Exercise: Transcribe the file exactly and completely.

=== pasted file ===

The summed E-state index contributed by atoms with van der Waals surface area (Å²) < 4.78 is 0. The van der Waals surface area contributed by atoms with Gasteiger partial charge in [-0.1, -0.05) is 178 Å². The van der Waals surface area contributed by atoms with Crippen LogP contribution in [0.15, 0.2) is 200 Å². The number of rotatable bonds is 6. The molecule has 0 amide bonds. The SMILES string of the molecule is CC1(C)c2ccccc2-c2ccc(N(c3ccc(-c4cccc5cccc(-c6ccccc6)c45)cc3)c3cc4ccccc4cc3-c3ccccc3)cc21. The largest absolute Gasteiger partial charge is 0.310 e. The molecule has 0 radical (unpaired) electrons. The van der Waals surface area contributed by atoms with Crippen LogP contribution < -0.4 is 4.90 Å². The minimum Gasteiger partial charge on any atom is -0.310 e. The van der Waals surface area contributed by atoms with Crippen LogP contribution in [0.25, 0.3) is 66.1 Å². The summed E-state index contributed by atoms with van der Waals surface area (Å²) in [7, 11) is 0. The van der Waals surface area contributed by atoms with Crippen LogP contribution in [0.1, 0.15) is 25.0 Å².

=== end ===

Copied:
The summed E-state index contributed by atoms with van der Waals surface area (Å²) < 4.78 is 0. The van der Waals surface area contributed by atoms with Gasteiger partial charge in [-0.1, -0.05) is 178 Å². The van der Waals surface area contributed by atoms with Crippen LogP contribution in [0.15, 0.2) is 200 Å². The number of rotatable bonds is 6. The molecule has 0 amide bonds. The SMILES string of the molecule is CC1(C)c2ccccc2-c2ccc(N(c3ccc(-c4cccc5cccc(-c6ccccc6)c45)cc3)c3cc4ccccc4cc3-c3ccccc3)cc21. The largest absolute Gasteiger partial charge is 0.310 e. The molecule has 0 radical (unpaired) electrons. The van der Waals surface area contributed by atoms with Crippen LogP contribution < -0.4 is 4.90 Å². The minimum Gasteiger partial charge on any atom is -0.310 e. The van der Waals surface area contributed by atoms with Crippen LogP contribution in [0.25, 0.3) is 66.1 Å². The summed E-state index contributed by atoms with van der Waals surface area (Å²) in [7, 11) is 0. The van der Waals surface area contributed by atoms with Crippen LogP contribution in [0.1, 0.15) is 25.0 Å².